i have a few questions about the “4.aliases” topic
whenever i create a new session (meaning when i click the + button on the top left corner of the terminal) would the terminal load source ~/.bash_profile automatically?
can i just delete the alias or other commands in the ~/.bash_profile and do source ~/.bash_profile if i want to delete a alias or a command in the bash_profile??
First off, I believe that aliases and most other configuration belongs in ~/.bashrc.
My .bash_profiles on various machines all look something like this:
[[ -f ~/.bashrc ]] && . ~/.bashrc
All that does is to source my ~/.bashrc if it exists, so that all my shell configurations always run, with the exception of for non-interactive shells (like file syncing over network)
The first line of my .bashrc is:
# If not running interactively, don't do anything
[[ $- != *i* ]] && return
And then follow everything else, such as aliases.
There is no way to reset what commands were run, you would instead run a new shell. If you have then removed commands from your .bashrc then they would no longer be in effect in that new shell, as they did not run.
That doesn’t seem much related to the question :<
The question isn’t about what an alias is, and doesn’t touch on variable scope or functions!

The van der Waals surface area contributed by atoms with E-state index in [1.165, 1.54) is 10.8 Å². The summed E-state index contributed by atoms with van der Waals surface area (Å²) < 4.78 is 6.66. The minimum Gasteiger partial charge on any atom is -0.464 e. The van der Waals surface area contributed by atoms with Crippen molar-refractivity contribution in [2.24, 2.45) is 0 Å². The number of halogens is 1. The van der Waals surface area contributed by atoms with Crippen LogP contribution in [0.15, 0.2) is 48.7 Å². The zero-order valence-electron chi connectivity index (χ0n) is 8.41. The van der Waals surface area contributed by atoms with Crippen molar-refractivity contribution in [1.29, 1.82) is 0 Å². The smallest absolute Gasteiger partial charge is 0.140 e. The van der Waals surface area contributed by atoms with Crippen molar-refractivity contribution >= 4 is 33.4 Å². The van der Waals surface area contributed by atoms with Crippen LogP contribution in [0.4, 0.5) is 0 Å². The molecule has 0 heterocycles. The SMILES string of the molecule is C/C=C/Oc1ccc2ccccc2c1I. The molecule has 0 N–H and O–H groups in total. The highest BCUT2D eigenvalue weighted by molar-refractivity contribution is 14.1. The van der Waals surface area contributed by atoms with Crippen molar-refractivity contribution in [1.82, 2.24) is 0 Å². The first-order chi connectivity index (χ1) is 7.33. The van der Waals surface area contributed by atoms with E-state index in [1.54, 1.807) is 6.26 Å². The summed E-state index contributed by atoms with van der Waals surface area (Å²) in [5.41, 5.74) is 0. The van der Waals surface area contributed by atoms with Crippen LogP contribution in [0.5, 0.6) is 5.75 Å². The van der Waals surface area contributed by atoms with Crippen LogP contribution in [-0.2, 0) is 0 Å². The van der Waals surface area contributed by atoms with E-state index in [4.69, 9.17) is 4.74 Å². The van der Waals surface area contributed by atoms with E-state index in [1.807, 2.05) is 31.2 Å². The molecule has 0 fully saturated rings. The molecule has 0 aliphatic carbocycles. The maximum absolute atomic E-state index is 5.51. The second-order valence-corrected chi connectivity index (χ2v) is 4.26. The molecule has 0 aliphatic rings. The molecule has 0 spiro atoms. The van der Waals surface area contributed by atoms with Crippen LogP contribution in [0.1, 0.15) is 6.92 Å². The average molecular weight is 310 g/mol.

But i can understand the confusion of the questioner,
as me coming from an OpenVMS environment
i always had to struggle with the peculiarities of the UNIX/UNIX-look-a-likes…
oh so a new session on the terminal automatically does “source ~/.bash_profile”? sorry im very new in programming
When you open a new terminal you’ll get a new bash session. What files it then reads depends on how your system is set up, typically you don’t have to worry about it and you just put all the commands you want to run in a new shell in .bashrc in your home directory which will then be executed on each new bash session.
what if i want to delete a alias? do i just delete them off the .bashrc file and do source .bashrc?
Unless there is a command in your .bashrc that explicitly deletes that alias then no, sourcing .bashrc would not unalias it. Sourcing just causes the commands in that file to execute. If you just want to change one thing you could do so with a command, or you could remove the command in .bashrc that sets that alias so that it doesn’t run for future shells.
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